4. hello, very great topics, im looking foward to have my 2005 chevy 3500 express 1ton converted into a cargo. trasport seafood, not sure on using ice or tom mount unit. whats the best route i can do. would prefer good insualtion with aluminn walls, and also ceiling and floors.

    • Hi — I just don’t know enough about that type of conversion to have an opinion.
      You might try posting the question on the ProMaster, Transit, and Sprinter forums — there should be some experience there.

      Gary

  5. I like many of the ideas you have shown. One question is about venting the batteries. You mention yours (under the bed structure) are to be vented, but didn’t show how that was done. I’m wondering how much and what type of ventilation is needed? Hydrogen rises, so floor vents wouldn’t be adequate? Does it need to be vented outside? Thanks!

    • The hydrogen fumes given off during charging can be explosive and MUST be vented to the outside of the vehicle. It is also quite corrosive to other equipment, so should be in a sealed enclosure.

    • Hi Mike,
      Our battery compartment is vented out through the sidewall of the van with 3/4 inch PVC pipe. The level of the vent is even with the top of the battery compartment.
      I looked around for material on how large the vent should be, but did not find anything really definitive — I went with a size that was toward the larger end of what people were using.

      There is a small air intake at the bottom of the battery compartment to let air in.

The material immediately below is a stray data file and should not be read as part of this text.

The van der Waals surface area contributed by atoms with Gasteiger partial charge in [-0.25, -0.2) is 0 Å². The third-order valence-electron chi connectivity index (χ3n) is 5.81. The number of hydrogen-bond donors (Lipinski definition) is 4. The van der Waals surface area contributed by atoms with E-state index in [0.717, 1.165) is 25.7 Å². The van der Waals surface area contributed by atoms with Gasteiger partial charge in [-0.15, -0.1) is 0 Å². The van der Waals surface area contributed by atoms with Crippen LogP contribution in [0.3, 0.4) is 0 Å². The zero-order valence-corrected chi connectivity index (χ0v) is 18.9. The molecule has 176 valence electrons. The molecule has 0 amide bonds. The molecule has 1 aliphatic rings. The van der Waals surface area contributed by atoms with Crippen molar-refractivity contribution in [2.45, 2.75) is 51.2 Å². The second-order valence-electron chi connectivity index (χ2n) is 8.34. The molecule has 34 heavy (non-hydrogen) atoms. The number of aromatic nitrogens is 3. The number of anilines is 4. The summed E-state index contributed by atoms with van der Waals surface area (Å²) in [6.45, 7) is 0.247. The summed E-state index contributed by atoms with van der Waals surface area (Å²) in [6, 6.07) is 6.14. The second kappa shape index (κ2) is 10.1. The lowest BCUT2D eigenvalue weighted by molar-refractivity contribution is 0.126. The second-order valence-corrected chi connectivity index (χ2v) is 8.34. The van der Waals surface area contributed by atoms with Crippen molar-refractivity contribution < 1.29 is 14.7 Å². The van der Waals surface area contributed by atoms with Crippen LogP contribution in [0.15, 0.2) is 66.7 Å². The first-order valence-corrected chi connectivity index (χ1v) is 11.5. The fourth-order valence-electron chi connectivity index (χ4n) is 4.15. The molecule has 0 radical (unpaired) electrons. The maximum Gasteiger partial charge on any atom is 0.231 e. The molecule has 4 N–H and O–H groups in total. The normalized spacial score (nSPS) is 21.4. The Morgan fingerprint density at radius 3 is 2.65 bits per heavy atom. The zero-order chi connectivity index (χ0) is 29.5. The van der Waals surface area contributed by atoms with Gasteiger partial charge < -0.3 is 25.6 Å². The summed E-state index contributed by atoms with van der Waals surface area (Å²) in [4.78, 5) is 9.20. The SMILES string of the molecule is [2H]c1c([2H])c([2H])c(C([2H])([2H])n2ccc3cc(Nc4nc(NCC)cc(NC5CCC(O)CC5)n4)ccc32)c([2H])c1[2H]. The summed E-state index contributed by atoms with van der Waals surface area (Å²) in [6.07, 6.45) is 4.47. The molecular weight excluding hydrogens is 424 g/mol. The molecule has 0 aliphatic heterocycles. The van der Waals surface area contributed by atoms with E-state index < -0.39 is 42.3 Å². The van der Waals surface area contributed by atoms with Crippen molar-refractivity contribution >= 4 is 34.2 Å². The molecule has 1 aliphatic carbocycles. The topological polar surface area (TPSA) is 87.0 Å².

The flooded lead acid batteries like I have don’t actually produce much hydrogen when charged at the recommended rate, but you probably have to figure that there could be a failure of the charging equipment that would result in significant hydrogen production — so, the vent is important.

      AGM batteries don’t normally produce hydrogen and many people use them without vents, even though techincally they should be vented. The downside on AGMs is that they cost about twice as much and don’t last as long.

      Gary

  6. Nice site Gary. Would like to through my conversion into your hopper. It is based on an Chev. Express extended cargo van that we bought new in 2000 for our conversion project. I am afraid the youtube video that I reference here is a little out of date now. Since made we have: gotten rid of ice chest and added a 3.2cf refrig. with 200 watts of solar, upgraded our batteries to two 6v golf cart batteries, replaced our center isle table with a dinette (does not block isle and can be left up all the time). Updating the youtube slide show is one of the ‘get around to it’ projects. Hopefully before 2016 is over. Safe travels…

    https://youtu.be/5Xqk_G6k95M

  7. gary-